Canada’s SRC rare-earth plant nears completion
Fastmarkets interviews Jeremy Harrison, Saskatchewan’s trade and export minister, about why the province is investing in rare earths processing
The central Canadian province of Saskatchewan has spent more than C$70 million ($51 million) on building a commercial demonstration rare earths processing plant in Saskatoon.
The unit is the first of its kind for Canada, and will process monazite mineral into rare earth oxides, chemicals and metals needed for the high-performance magnets used in offshore wind turbines and the engines of electric and hybrid cars.
The plant has been developed and is operated by the Saskatchewan Research Council (SRC) to meet the highest environmental standards. It is scheduled to be fully operational in October-November 2024, with capacity for 400 tonnes per year of neodymium-praseodymium metal.
In an exclusive interview, Fastmarkets spoke to Jeremy Harrison, Saskatchewan’s trade and export minister, about why the province is investing in rare earths processing.
The SRC plant was entirely funded by the public sector. Can direct government investment foster competitiveness?
I’m a free enterprise guy. I’m a former conservative Member of Parliament and obviously I have a free-market approach to how projects should develop.
But in this particular [rare earths] space — where we identified a significant opportunity for the province — we saw that, historically, every time the economic conditions have existed for the industry to develop, the Chinese government has intervened in the market, crashed the price and wrecked the economics of projects.
So we decided, as a government, that unless we were prepared to move into that midstream [processing] space, it was likely never going to happen.
This is why we made such a large investment, with the expectation that our processing plant will be a catalyst for private-sector investment in other parts of the supply chain, and make it possible for companies that want to be in that space to invest.
What has been the hardest part so far?
The front end of the research and development process was challenging. Outside of China, there are not many companies that actually know how to do the oxide production and make the metal. The SRC has been the driving force on this, because they have been working on it for 15 years.
We designed some of the separation technologies on our own, and we did the engineering on it. It is really hard to do, and globally the expertise is [held among] a very narrow number of folks. When we were confident that we had the technology right, we were confident in making the investment into building the plant.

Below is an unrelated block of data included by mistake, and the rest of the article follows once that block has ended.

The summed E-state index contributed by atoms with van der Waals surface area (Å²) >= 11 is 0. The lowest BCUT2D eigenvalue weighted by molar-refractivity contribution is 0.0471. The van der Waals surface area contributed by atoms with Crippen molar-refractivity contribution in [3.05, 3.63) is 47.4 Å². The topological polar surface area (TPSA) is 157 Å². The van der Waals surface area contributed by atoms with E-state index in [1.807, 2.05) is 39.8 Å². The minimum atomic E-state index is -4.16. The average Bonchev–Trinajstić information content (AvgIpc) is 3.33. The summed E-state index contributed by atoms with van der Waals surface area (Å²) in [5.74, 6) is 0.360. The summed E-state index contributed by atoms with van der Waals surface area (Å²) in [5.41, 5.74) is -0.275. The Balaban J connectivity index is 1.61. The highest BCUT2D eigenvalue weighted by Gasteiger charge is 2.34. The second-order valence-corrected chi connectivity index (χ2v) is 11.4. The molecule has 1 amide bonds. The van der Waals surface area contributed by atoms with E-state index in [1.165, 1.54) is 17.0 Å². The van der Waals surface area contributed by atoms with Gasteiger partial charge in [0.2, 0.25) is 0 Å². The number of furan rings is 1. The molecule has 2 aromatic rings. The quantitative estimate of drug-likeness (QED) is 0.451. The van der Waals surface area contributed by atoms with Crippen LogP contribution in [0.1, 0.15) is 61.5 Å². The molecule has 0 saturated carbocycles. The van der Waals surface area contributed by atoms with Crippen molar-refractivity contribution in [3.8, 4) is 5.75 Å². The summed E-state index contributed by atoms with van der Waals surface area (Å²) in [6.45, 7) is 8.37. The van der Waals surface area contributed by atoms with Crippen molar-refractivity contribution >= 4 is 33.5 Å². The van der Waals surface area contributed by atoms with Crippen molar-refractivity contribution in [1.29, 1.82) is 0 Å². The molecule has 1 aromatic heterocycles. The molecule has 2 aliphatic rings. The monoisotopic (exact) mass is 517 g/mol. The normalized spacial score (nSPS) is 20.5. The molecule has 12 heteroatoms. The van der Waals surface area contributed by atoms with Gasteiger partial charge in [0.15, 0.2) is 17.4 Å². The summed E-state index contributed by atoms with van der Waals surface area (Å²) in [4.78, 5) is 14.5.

The SRC plant is one of a tiny number of projects outside China equipped to handle monazite mineral, which is challenging to process because it requires facilities equipped to handle uranium and thorium. Do you plan to develop processing capacity for other rare earth minerals, such as bastnasite?
Yes. We are only set up for monazite at the moment but we are looking at other feed sources.
The recent bankruptcy of the midstream processing subsidiary of a rare earths mining project under development in Canada has underscored the harsh conditions facing new entrants. Would you support the SRC plant through a period of hostile pricing?
Yes, we will support the project.
My view is that Chinese producers have a strong influence on the price. It is not based on fundamental supply-and-demand principles, because they have the vast majority of the supply.
But having an integrated plant to go right to the metal production from monazite means that we can at least reduce the risk of different elements of that cycle being priced-out.
What we need to see is more supply coming onto the market, because that will limit the ability of the Chinese to set the price on any element of that. We’ll get there.
Do you think there is room for new pricing mechanisms? Will environmental-social governance (ESG) play a greater role in the market?
Those are going to be some interesting discussions when we get to the point of negotiating offtake agreements — whether companies are prepared to pay a premium. There are indications –- or, at least, public positions — that they will be.
What is Saskatchewan’s role in the critical minerals space?
We are fortunate to have [reserves of] 23 of the 31 critical minerals in the province.
We have the world’s largest reserves of potash and we export around one-third of global supply. Uranium — we have about one-quarter of the world’s reserves and are one of the largest producers.
And there are going to be some really exciting developments — the first zero [carbon] emissions copper mine in the world is under construction.
Everything we do — whether it be in potash, uranium or copper — is done in the most sustainable way possible. That is something we are proud of, and something that we think customers around the world are going to be increasingly looking for.
We have a centrally significant role in a lot of those supply chains, and rare earths are, of course, an area where we are making a major investment because we see a very significant opportunity.